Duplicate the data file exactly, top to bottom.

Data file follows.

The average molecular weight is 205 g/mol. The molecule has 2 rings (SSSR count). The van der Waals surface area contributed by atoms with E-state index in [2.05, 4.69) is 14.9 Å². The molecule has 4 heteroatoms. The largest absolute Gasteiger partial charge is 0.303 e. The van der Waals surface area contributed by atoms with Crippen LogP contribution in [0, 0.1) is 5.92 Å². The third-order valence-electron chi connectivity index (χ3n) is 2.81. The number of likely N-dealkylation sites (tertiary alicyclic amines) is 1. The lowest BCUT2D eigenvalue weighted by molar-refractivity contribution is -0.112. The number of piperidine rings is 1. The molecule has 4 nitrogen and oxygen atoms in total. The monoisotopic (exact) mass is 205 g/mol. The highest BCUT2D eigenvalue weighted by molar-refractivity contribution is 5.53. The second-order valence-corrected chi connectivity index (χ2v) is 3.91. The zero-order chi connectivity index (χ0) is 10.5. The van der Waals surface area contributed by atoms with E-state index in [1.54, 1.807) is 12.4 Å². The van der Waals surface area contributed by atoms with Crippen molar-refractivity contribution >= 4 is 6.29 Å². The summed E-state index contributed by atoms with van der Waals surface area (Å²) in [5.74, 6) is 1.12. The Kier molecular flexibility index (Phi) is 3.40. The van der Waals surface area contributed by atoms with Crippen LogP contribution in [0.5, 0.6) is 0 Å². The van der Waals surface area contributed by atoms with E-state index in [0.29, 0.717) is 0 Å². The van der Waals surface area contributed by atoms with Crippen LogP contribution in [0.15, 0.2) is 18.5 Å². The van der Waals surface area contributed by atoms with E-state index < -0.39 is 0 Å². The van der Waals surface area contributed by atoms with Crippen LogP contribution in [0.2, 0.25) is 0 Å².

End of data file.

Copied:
The average molecular weight is 205 g/mol. The molecule has 2 rings (SSSR count). The van der Waals surface area contributed by atoms with E-state index in [2.05, 4.69) is 14.9 Å². The molecule has 4 heteroatoms. The largest absolute Gasteiger partial charge is 0.303 e. The van der Waals surface area contributed by atoms with Crippen LogP contribution in [0, 0.1) is 5.92 Å². The third-order valence-electron chi connectivity index (χ3n) is 2.81. The number of likely N-dealkylation sites (tertiary alicyclic amines) is 1. The lowest BCUT2D eigenvalue weighted by molar-refractivity contribution is -0.112. The number of piperidine rings is 1. The molecule has 4 nitrogen and oxygen atoms in total. The monoisotopic (exact) mass is 205 g/mol. The highest BCUT2D eigenvalue weighted by molar-refractivity contribution is 5.53. The second-order valence-corrected chi connectivity index (χ2v) is 3.91. The zero-order chi connectivity index (χ0) is 10.5. The van der Waals surface area contributed by atoms with E-state index in [1.54, 1.807) is 12.4 Å². The van der Waals surface area contributed by atoms with Crippen molar-refractivity contribution >= 4 is 6.29 Å². The summed E-state index contributed by atoms with van der Waals surface area (Å²) in [5.74, 6) is 1.12. The Kier molecular flexibility index (Phi) is 3.40. The van der Waals surface area contributed by atoms with Crippen LogP contribution in [0.5, 0.6) is 0 Å². The van der Waals surface area contributed by atoms with E-state index in [0.29, 0.717) is 0 Å². The van der Waals surface area contributed by atoms with Crippen LogP contribution in [0.15, 0.2) is 18.5 Å². The van der Waals surface area contributed by atoms with E-state index < -0.39 is 0 Å². The van der Waals surface area contributed by atoms with Crippen LogP contribution in [0.2, 0.25) is 0 Å².